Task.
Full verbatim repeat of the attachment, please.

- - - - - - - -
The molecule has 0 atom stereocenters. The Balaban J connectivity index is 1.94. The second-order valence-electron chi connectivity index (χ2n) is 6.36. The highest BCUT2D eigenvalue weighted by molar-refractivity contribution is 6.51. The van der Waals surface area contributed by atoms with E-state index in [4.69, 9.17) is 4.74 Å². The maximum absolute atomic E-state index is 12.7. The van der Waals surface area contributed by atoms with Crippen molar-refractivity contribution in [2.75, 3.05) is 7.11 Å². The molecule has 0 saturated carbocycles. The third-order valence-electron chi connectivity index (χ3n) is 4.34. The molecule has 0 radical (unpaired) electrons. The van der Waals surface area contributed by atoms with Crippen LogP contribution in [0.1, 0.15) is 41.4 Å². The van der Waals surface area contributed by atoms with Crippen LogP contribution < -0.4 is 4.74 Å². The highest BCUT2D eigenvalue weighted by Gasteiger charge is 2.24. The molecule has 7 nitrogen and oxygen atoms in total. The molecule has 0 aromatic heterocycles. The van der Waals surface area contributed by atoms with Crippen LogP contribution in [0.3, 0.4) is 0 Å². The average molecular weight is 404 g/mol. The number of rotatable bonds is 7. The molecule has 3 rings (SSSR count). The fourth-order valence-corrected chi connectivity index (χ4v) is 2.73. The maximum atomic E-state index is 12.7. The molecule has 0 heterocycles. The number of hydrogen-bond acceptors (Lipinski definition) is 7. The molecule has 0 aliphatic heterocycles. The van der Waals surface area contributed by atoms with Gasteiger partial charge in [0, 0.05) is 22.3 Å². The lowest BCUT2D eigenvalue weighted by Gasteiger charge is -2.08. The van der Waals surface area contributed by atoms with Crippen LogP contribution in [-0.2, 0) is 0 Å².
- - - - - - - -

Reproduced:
The molecule has 0 atom stereocenters. The Balaban J connectivity index is 1.94. The second-order valence-electron chi connectivity index (χ2n) is 6.36. The highest BCUT2D eigenvalue weighted by molar-refractivity contribution is 6.51. The van der Waals surface area contributed by atoms with E-state index in [4.69, 9.17) is 4.74 Å². The maximum absolute atomic E-state index is 12.7. The van der Waals surface area contributed by atoms with Crippen molar-refractivity contribution in [2.75, 3.05) is 7.11 Å². The molecule has 0 saturated carbocycles. The third-order valence-electron chi connectivity index (χ3n) is 4.34. The molecule has 0 radical (unpaired) electrons. The van der Waals surface area contributed by atoms with Crippen LogP contribution in [0.1, 0.15) is 41.4 Å². The van der Waals surface area contributed by atoms with Crippen LogP contribution < -0.4 is 4.74 Å². The highest BCUT2D eigenvalue weighted by Gasteiger charge is 2.24. The molecule has 7 nitrogen and oxygen atoms in total. The molecule has 0 aromatic heterocycles. The van der Waals surface area contributed by atoms with Crippen LogP contribution in [0.3, 0.4) is 0 Å². The average molecular weight is 404 g/mol. The number of rotatable bonds is 7. The molecule has 3 rings (SSSR count). The fourth-order valence-corrected chi connectivity index (χ4v) is 2.73. The maximum atomic E-state index is 12.7. The molecule has 0 heterocycles. The number of hydrogen-bond acceptors (Lipinski definition) is 7. The molecule has 0 aliphatic heterocycles. The van der Waals surface area contributed by atoms with Gasteiger partial charge in [0, 0.05) is 22.3 Å². The lowest BCUT2D eigenvalue weighted by Gasteiger charge is -2.08. The van der Waals surface area contributed by atoms with Crippen LogP contribution in [-0.2, 0) is 0 Å².